Train Yourself to Love New Food by Adding Some Fat, Sugar, or Salt

We’ve all heard that some tastes need to be “internalized”, but sometimes it can be difficult to figure out how to internalize them. Luckily, Andrew Zimmern (someone who knows a thing or two about how to expand your taste) has a tip: a little familiar taste.

In addition to sampling food or drink over and over again (a brute-force tactic I used with whiskey in college), Zimmern suggests adding some sugar, salt, or fat, which he calls “the sexual lubricant of our culinary generation.” … ” It makes sense. When you’re starting out on whiskey, it’s easier to start off with ginger whiskey than with a few fingers of something flavorful, and when you’re trying to learn to love a new vegetable, a little something like cheese or fish sauce can make a big difference.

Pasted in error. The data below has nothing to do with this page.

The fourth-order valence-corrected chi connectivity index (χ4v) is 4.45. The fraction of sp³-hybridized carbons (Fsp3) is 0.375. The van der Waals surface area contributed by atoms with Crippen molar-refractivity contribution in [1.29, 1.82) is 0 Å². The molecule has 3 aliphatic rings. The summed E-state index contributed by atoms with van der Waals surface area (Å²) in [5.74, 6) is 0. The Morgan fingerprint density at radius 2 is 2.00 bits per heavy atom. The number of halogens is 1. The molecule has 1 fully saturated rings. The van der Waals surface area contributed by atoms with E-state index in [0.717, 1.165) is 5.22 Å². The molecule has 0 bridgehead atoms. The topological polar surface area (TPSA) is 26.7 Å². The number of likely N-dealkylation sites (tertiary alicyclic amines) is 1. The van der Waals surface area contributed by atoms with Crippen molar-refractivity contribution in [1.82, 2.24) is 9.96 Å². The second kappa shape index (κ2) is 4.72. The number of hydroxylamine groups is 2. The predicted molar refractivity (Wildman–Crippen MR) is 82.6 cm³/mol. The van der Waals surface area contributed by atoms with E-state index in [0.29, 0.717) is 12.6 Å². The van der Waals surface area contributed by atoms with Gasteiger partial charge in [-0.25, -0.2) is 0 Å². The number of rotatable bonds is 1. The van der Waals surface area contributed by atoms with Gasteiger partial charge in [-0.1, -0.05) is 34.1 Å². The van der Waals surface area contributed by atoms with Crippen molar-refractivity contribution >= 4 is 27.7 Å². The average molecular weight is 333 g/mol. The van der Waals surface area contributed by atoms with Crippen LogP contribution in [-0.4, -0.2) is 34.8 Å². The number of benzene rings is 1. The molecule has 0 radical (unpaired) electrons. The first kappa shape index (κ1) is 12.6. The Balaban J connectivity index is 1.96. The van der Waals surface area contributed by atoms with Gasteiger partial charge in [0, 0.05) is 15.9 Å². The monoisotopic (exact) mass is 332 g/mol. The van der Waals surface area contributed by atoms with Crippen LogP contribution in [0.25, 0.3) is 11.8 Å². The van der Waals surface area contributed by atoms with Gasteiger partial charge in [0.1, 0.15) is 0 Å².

The key is to use a little ; Butter and brown sugar may not be the healthiest ingredients, but when “spread over a pound and a half of Brussels sprouts,” as Zimmern suggests, they can help bring a familiar tasty flavor into unfamiliar territory. (Be sure to check out the link below for even more tips!)

Andrew Zimmern Explains How To Get Taste | Motto


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